Annuale text 2015

Avant Garde security

I’ve been dreaming in DIY for ten years now.

Networks! Horizontals! Right-on kids with 20p Zines, enraptured in circles of skill sharing, cutting keys for their open access arts spaces, fondly de-tuning each other’s guitars in dimly lit communal basements.

DIY, self-organising, Artist Led Arts; these are important fibres of utopianism for many of us so called millennials, determined to rebel against a ‘big state’ governmentality that most of us are still unable to decisively think of as either baby or bathwater.

Fed up on tales of the DC Punks, Riot Grrrls, Free Parties, Berlin/Glasgow Warehouse spaces, Radical Arts Collectives and Free Jazz Squats, we – in true homage to the warm glowing photocopier at the heart of so many of these scenes –have ended up with a blury copy of a copy; imbued with the nostalgia that glues so much of our fractured world together. The ideas – non-profit, inclusivity, affordability, self-empowerment – still glow with a worthy importance, connected to the moments when it all seemed to fall in place, but the means of their application seems to be slipping through our fingers.

An appraisal is needed. A reminder that ‘DIY’ in arts has often peaked historically in reaction to the kinds of stifling conformity, boredom and suburban security (Avantgarde indeed!) that seems vaguely enticing compared to the clusterfuck of precarious work, hot-desks, zero-hours and forced voluntarism we now face. This is a joint task, and obviously not an easy one, but here are some loose ideas for reframing ‘self-organising’ in art today (!).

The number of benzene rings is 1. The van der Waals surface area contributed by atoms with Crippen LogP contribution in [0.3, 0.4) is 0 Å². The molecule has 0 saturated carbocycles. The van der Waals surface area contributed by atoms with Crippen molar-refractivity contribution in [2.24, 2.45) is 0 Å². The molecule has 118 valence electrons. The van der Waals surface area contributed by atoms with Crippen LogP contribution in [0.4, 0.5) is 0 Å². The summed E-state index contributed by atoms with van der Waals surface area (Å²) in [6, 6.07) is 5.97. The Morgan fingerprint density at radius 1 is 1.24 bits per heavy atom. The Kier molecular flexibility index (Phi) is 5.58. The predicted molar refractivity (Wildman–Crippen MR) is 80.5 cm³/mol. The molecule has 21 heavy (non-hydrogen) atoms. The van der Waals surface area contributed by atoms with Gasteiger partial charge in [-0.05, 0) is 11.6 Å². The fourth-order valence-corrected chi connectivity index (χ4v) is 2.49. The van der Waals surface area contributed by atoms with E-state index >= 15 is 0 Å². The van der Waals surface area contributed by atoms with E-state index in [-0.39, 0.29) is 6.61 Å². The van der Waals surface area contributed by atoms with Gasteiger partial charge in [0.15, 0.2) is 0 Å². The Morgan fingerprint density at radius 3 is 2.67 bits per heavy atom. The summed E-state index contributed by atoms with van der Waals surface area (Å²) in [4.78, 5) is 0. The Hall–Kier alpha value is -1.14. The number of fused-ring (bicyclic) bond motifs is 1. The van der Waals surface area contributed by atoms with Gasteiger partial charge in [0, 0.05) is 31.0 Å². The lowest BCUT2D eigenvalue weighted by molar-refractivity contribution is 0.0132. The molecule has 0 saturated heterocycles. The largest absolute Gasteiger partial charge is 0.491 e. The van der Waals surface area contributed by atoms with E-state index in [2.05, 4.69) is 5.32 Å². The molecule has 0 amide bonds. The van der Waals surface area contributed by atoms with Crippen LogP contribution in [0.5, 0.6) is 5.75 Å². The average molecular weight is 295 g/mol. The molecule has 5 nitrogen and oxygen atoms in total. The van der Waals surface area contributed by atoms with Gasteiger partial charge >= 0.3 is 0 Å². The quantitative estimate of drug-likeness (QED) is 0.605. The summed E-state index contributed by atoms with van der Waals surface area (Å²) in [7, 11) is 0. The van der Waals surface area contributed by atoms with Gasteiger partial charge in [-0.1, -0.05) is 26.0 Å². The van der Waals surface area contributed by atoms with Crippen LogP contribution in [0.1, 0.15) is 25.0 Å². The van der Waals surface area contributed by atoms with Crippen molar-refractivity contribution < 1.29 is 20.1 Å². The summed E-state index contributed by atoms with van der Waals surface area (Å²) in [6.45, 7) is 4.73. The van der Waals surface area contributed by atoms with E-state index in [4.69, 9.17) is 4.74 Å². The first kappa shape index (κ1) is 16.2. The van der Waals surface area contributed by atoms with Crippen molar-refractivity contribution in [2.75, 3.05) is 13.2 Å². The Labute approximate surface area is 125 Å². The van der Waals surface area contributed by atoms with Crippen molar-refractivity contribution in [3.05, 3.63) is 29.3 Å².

If, as argued by the Institute for Precarious Consciousness, the pervading atmosphere of our time is ‘anxiety’, rather than the ‘boredom’ that characterised youth attitudes in post-1968 social democracy, we need to recognise this shift and react to its implications of Do It Yourself. Our ‘selves’ our increasingly informed by cultivated online personas, Avatar CVs, that we are entreated to make available and employable at all times. This affective state of precarity where “the necessities of life are not simply absent. They are available, but withheld conditionally” entails an internalization of neoliberal ‘success’ in an “infinitely watched perpetual performance” (IPC). We should be honest with eachother, in conversations and in art, about the anxiety of micromanagement, erratic labour patterns, and collective social surveillance. Many of us now juggle work in both the service, care and cultural industries, and can relate to the affects and narratives (“I’m lucky I have a job at all”, “this work is valuable, despite what the government say”, “who would do it if I didn’t”) that seep across these fields, easily slipping into competitive kinds of self-comparison. Instead, finding commonalities and creating spaces where the pretence of active, efficient, empowered ‘selves’ can be dropped and dissected may be a first step turning our anxieties against those who seek to exploit them.